The Transportation Industry’s Most
Black History Month is celebrated each February to recognize the achievements of African Americans and their roles in U.S. history. In honor of Black History Month, we are celebrating some of the most innovative and influential African Americans who made a lasting impact on the transportation industry.
Frederick McKinley Jones, the chief engineer and co-founder of Thermo King and one of the most prolific inventors in history, patented the mechanical transport refrigeration unit. Before Jones’ landmark invention, the only way to keep foods cold during transport was by using blocks of ice. Thanks to his ingenuity, the automatic refrigeration system made it possible for long haul trucks and railroad cars to transport fresh and frozen foods around the world. Jones was awarded the National Medal of Technology in 1991, becoming the first black inventor to ever receive the honor. During his life, he was granted 61 patents, 40 of which were for refrigeration equipment.
Garrett Morgan invented a traffic control device that many of us use every single day, and perhaps, take for granted – the three-position traffic signal, also known as the stoplight. After witnessing a particularly bad accident, Morgan was inspired to design an automated signal with an interim “warning” position – similar to today’s “yellow light.” This wasn’t the first traffic signal introduced to drivers; however, it was the first to have the middle “warning” position that gave drivers enough time to clear the intersection before crossing traffic entered, preventing accidents. Morgan patented his invention in 1923 and eventually sold the rights to General Electric.
Lois Cooper made history by becoming the first female African American transportation engineer to be hired in the Engineering Department at the Division of Highways, now known as California Department of Transportation (Caltrans), in 1953. She was also the first African American woman in California to pass the Professional Engineers (PE) License Exam. Starting out as an engineering aide, Cooper worked her way up to eventually become a transportation engineer and project manager. During her career, she was a part of several major projects including the I-105 Century Freeway, the San Diego Freeway, the Long Beach Freeway, the San Gabriel River Freeway, and the Riverside Freeway. She was also the first female director of the First Diamond Lane, the predecessor to carpool lanes. In addition to her career achievements, Cooper participated in the Los Angeles Council of Black Professional Engineers, visiting students and advocating for math and science in schools.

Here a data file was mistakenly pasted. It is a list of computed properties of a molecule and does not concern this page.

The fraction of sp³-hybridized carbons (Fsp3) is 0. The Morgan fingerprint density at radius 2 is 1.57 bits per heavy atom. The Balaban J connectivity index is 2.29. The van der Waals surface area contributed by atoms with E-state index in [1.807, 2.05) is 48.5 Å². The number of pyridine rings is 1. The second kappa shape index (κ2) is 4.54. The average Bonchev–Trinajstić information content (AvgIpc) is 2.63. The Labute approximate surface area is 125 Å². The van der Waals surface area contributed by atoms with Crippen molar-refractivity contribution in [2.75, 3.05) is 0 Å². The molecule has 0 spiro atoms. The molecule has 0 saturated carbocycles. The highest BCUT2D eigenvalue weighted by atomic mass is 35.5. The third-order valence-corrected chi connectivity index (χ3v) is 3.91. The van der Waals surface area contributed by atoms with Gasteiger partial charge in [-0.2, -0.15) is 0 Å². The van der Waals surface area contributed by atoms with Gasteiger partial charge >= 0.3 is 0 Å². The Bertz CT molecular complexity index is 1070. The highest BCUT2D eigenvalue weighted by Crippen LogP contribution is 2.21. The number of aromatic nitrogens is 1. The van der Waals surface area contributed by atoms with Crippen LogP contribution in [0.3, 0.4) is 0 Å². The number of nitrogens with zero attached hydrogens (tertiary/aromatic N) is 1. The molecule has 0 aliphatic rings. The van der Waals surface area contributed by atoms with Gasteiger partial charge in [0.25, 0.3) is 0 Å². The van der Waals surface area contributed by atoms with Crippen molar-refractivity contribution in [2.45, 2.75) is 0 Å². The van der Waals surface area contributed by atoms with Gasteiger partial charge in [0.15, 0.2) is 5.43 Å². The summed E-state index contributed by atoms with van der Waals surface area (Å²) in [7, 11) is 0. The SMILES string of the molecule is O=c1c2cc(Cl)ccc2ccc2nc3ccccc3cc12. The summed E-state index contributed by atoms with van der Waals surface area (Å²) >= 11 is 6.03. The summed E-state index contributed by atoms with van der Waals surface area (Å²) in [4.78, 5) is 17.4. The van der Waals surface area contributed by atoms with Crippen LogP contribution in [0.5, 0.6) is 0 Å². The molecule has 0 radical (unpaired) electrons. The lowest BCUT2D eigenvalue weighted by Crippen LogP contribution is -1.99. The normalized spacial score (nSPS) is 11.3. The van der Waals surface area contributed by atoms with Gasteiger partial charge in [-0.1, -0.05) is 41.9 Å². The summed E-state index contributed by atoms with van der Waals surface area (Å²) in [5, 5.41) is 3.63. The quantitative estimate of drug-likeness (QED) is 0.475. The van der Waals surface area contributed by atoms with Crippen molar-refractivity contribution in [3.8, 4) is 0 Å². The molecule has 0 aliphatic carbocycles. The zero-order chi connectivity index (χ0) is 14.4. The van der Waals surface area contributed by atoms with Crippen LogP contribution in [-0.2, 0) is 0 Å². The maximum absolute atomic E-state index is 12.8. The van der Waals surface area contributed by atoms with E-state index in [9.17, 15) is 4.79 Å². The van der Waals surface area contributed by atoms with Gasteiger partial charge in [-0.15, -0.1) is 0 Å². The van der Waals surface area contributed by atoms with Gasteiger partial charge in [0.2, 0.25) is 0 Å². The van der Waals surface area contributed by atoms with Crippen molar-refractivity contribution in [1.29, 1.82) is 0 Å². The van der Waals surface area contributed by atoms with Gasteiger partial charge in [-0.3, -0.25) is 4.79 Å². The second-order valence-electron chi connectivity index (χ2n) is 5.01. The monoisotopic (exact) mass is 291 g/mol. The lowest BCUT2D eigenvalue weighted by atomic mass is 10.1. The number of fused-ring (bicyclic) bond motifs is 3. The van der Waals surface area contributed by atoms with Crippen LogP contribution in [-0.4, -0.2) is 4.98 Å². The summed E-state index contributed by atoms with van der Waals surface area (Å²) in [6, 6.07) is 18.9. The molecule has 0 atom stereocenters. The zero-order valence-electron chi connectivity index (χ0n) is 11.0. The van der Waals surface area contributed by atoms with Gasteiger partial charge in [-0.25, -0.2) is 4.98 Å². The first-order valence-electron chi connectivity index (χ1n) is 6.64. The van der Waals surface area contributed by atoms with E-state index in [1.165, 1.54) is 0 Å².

Without the contributions of forward-thinking, innovative individuals such as Jones, Morgan, Cooper, and many others, we would not have the dynamic, cutting-edge transportation industry that we have today. Paving the way for generations to come, we proudly remember their achievements and celebrate their impact on American history and the field of transportation.
Images courtesy of Star Tribune, Caltrans District 7, and Biography.com.